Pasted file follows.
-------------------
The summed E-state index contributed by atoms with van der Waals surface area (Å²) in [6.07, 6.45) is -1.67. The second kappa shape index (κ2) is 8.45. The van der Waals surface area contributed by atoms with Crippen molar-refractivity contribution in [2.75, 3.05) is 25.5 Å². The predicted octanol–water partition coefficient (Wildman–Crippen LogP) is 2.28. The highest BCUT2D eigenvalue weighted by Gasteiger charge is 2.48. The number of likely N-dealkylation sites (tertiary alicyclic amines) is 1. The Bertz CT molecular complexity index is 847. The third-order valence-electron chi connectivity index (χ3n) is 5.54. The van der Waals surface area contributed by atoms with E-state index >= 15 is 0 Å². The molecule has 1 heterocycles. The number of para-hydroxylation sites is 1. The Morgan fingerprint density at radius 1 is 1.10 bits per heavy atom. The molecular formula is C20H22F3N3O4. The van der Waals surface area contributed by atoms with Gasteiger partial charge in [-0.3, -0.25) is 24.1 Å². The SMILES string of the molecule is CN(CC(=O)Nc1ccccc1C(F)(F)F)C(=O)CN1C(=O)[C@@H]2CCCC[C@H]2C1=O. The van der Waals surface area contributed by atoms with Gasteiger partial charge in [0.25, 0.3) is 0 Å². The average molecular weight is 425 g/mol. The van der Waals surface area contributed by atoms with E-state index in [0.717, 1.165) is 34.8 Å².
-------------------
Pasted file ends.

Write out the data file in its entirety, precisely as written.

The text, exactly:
The summed E-state index contributed by atoms with van der Waals surface area (Å²) in [6.07, 6.45) is -1.67. The second kappa shape index (κ2) is 8.45. The van der Waals surface area contributed by atoms with Crippen molar-refractivity contribution in [2.75, 3.05) is 25.5 Å². The predicted octanol–water partition coefficient (Wildman–Crippen LogP) is 2.28. The highest BCUT2D eigenvalue weighted by Gasteiger charge is 2.48. The number of likely N-dealkylation sites (tertiary alicyclic amines) is 1. The Bertz CT molecular complexity index is 847. The third-order valence-electron chi connectivity index (χ3n) is 5.54. The van der Waals surface area contributed by atoms with E-state index >= 15 is 0 Å². The molecule has 1 heterocycles. The number of para-hydroxylation sites is 1. The Morgan fingerprint density at radius 1 is 1.10 bits per heavy atom. The molecular formula is C20H22F3N3O4. The van der Waals surface area contributed by atoms with Gasteiger partial charge in [-0.3, -0.25) is 24.1 Å². The SMILES string of the molecule is CN(CC(=O)Nc1ccccc1C(F)(F)F)C(=O)CN1C(=O)[C@@H]2CCCC[C@H]2C1=O. The van der Waals surface area contributed by atoms with Gasteiger partial charge in [0.25, 0.3) is 0 Å². The average molecular weight is 425 g/mol. The van der Waals surface area contributed by atoms with E-state index in [0.717, 1.165) is 34.8 Å².